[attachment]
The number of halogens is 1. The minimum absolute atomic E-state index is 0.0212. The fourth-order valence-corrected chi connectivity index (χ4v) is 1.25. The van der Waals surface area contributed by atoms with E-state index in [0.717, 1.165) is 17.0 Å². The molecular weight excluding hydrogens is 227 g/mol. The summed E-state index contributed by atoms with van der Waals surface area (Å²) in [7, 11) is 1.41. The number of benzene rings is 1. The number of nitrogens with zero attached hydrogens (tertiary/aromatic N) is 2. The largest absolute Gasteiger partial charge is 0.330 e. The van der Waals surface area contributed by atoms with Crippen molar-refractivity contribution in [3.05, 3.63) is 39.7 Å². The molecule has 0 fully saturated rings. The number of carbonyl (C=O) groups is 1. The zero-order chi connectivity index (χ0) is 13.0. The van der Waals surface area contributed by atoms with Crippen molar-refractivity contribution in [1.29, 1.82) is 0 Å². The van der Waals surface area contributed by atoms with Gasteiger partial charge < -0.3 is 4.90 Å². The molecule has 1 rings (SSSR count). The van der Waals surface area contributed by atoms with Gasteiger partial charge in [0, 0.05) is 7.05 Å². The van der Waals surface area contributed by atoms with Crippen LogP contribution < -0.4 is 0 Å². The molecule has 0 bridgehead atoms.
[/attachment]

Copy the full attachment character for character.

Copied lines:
The number of halogens is 1. The minimum absolute atomic E-state index is 0.0212. The fourth-order valence-corrected chi connectivity index (χ4v) is 1.25. The van der Waals surface area contributed by atoms with E-state index in [0.717, 1.165) is 17.0 Å². The molecular weight excluding hydrogens is 227 g/mol. The summed E-state index contributed by atoms with van der Waals surface area (Å²) in [7, 11) is 1.41. The number of benzene rings is 1. The number of nitrogens with zero attached hydrogens (tertiary/aromatic N) is 2. The largest absolute Gasteiger partial charge is 0.330 e. The van der Waals surface area contributed by atoms with Crippen molar-refractivity contribution in [3.05, 3.63) is 39.7 Å². The molecule has 0 fully saturated rings. The number of carbonyl (C=O) groups is 1. The zero-order chi connectivity index (χ0) is 13.0. The van der Waals surface area contributed by atoms with Crippen molar-refractivity contribution in [1.29, 1.82) is 0 Å². The van der Waals surface area contributed by atoms with Gasteiger partial charge < -0.3 is 4.90 Å². The molecule has 1 rings (SSSR count). The van der Waals surface area contributed by atoms with Gasteiger partial charge in [0, 0.05) is 7.05 Å². The van der Waals surface area contributed by atoms with Crippen LogP contribution < -0.4 is 0 Å². The molecule has 0 bridgehead atoms.